Riots in black neighborhoods. Rebellions on campus. The news these past few months and particularly in the past week has been full of stories that remind us, as William Faulkner wrote a little more than half a century after the Civil War, "the past is never dead. It's not even past." We're seeing something that looks eerily like the recurrence of events that led, half a century ago, to the destruction of much of our cities and much of our campuses.
Half a century before the recent uproar at Yale and the University of Missouri, America saw protracted rioting at the Berkeley campus of the University of California in the fall of 1964. Half a century before the riots in Ferguson, Missouri, and Baltimore, Maryland, America saw in Los Angeles' Watts the first of the 1960s horrifying urban riots.
The Berkeley students' cause was "free speech," protesting the ban on tables in campus with electioneering material for candidates such as Lyndon Johnson. Students held up signs proclaiming "Do not fold, bend, mutilate, or spindle" — a disclaimer on the IBM punch cards then used to input data onto huge multi-frame computers. In retrospect, this was a sign of the baby-boom generation's rejection of the cultural uniformity of the post-World War II years.
But the rebellions that followed on multiple campuses for many years were transmogrified into many other things — banning military presence on campus, authorizing separate black organizations, firing administrators and establishing racial quotas and preferences in admissions.
In the process campuses were transformed into leftist enclaves in the larger society, with "tenured radicals" reshaping faculty in their own image, black and Hispanic groups self-isolating into mono-racial cliques and speech codes enacted to punish anyone who dissented from campus orthodoxy. Scholarship in many areas has been profoundly weakened and trivialized — a huge loss to society.
That's the atmosphere highlighted in the violent and frenzied protests lately at the University of Missouri, Yale and Claremont McKenna College. Protesters are demanding high-visibility denunciations of real or imagined racial slights and the creation of "safe spaces" for students desperate not to hear opinions other than their own. If this is as representative of generational attitudes as the baby boomers' punch-card signs, we're in for an even more polarized, less tolerant and seriously infantilized future.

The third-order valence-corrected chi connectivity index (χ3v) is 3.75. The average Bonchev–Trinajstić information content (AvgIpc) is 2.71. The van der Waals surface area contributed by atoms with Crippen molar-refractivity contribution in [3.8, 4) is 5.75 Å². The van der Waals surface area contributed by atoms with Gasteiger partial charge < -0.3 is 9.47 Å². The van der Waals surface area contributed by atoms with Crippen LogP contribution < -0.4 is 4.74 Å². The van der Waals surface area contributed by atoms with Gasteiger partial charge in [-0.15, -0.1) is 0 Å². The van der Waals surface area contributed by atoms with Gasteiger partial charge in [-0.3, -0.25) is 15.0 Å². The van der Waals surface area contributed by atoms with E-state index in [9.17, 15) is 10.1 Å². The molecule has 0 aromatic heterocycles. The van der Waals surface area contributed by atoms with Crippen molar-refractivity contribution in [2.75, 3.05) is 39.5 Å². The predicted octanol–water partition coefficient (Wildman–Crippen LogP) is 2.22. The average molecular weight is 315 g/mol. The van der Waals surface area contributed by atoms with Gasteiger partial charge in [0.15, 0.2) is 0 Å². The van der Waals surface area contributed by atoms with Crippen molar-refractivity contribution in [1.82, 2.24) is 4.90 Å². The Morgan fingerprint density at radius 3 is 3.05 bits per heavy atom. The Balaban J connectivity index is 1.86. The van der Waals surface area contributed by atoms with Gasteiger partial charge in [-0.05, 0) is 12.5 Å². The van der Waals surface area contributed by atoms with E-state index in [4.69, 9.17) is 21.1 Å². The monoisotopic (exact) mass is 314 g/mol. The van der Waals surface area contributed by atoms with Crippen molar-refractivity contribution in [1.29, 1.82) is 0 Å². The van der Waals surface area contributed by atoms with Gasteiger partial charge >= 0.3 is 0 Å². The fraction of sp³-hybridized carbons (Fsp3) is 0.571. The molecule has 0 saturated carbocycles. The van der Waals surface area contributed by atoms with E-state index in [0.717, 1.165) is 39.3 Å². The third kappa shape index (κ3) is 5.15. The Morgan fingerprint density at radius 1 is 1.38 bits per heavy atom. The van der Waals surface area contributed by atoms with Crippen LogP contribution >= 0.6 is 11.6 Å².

Eleven months after the first Berkeley protests, a riot broke out in Watts, a black neighborhood in Los Angeles, after an argument following the arrest of a black motorist who had been drinking and driving. It lasted for six days and was followed by dozens more over the next three years, with especially high death tolls in Newark, Detroit and Washington.
After 1968, riots ceased but violent crime exploded in black communities, destroying what had been stable neighborhoods, retail areas and factories. Crime was vastly reduced in the 1990s, but you can still see the damage in such places as Detroit and Newark today.
Elite de-legitimatization of law enforcement followed the 1960s riots and something similar may be happening again. After the August 2014 shooting of a violent suspect in Ferguson, Missouri, protests and violence erupted across the nation, and police in many cities ceased proactive patrolling — and murder rates exploded in Baltimore, St. Louis, Milwaukee and many other cities.
The Berkeley protests came just after passage of the 1964 Civil Rights Act and on the brink of passage of Johnson's Great Society legislation. The Watts riot came just after passage of the hugely effective Voting Rights Act of 1965. Today's campus and city rioting comes just as the most liberal administration since has at least partially succeeded in "the fundamental transformation" of the nation. Liberal government seems not to squelch protest but to embolden it.
One is reminded of Alexis de Tocqueville's observation that the French Revolution arose not out of desperation but at a time of rising expectations. The defenestration of liberal university administrators is reminiscent of the Jacobins guillotining the Girondists and then being guillotined themselves. The revolution eats its own — and destroys its own redoubts.
Berkeley and Watts were followed in California by the election of Gov. Ronald Reagan, riding a wave of support from a GI generation that financed its great universities and supported civil rights legislation. Nationally, Republican presidents won five of the next six elections. Will today's sequels produce a similar response?
Michael Barone, senior political analyst at the Washington Examiner (www.washingtonexaminer.com), where this article first appeared, is a resident fellow at the American Enterprise Institute, a Fox News Channel contributor and a co-author of The Almanac of American Politics. To find out more about Michael Barone, and read features by other Creators writers and cartoonists, visit the Creators Syndicate Web page at www.creators.com.